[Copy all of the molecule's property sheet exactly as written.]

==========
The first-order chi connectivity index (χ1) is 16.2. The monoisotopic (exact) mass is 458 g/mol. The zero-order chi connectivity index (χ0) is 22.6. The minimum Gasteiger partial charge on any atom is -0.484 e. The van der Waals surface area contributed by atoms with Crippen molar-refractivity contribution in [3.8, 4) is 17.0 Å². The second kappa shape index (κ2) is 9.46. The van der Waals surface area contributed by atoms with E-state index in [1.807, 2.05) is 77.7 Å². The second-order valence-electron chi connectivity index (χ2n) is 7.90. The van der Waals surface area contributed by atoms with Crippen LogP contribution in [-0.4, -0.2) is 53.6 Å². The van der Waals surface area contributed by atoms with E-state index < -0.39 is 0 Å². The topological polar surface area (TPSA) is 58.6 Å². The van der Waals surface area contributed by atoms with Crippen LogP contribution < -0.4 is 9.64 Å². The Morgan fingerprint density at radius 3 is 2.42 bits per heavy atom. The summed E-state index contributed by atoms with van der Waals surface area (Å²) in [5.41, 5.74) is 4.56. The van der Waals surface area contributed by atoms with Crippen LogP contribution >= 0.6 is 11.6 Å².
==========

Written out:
The first-order chi connectivity index (χ1) is 16.2. The monoisotopic (exact) mass is 458 g/mol. The zero-order chi connectivity index (χ0) is 22.6. The minimum Gasteiger partial charge on any atom is -0.484 e. The van der Waals surface area contributed by atoms with Crippen molar-refractivity contribution in [3.8, 4) is 17.0 Å². The second kappa shape index (κ2) is 9.46. The van der Waals surface area contributed by atoms with E-state index in [1.807, 2.05) is 77.7 Å². The second-order valence-electron chi connectivity index (χ2n) is 7.90. The van der Waals surface area contributed by atoms with Crippen LogP contribution in [-0.4, -0.2) is 53.6 Å². The van der Waals surface area contributed by atoms with E-state index < -0.39 is 0 Å². The topological polar surface area (TPSA) is 58.6 Å². The van der Waals surface area contributed by atoms with Crippen LogP contribution < -0.4 is 9.64 Å². The Morgan fingerprint density at radius 3 is 2.42 bits per heavy atom. The summed E-state index contributed by atoms with van der Waals surface area (Å²) in [5.41, 5.74) is 4.56. The van der Waals surface area contributed by atoms with Crippen LogP contribution >= 0.6 is 11.6 Å².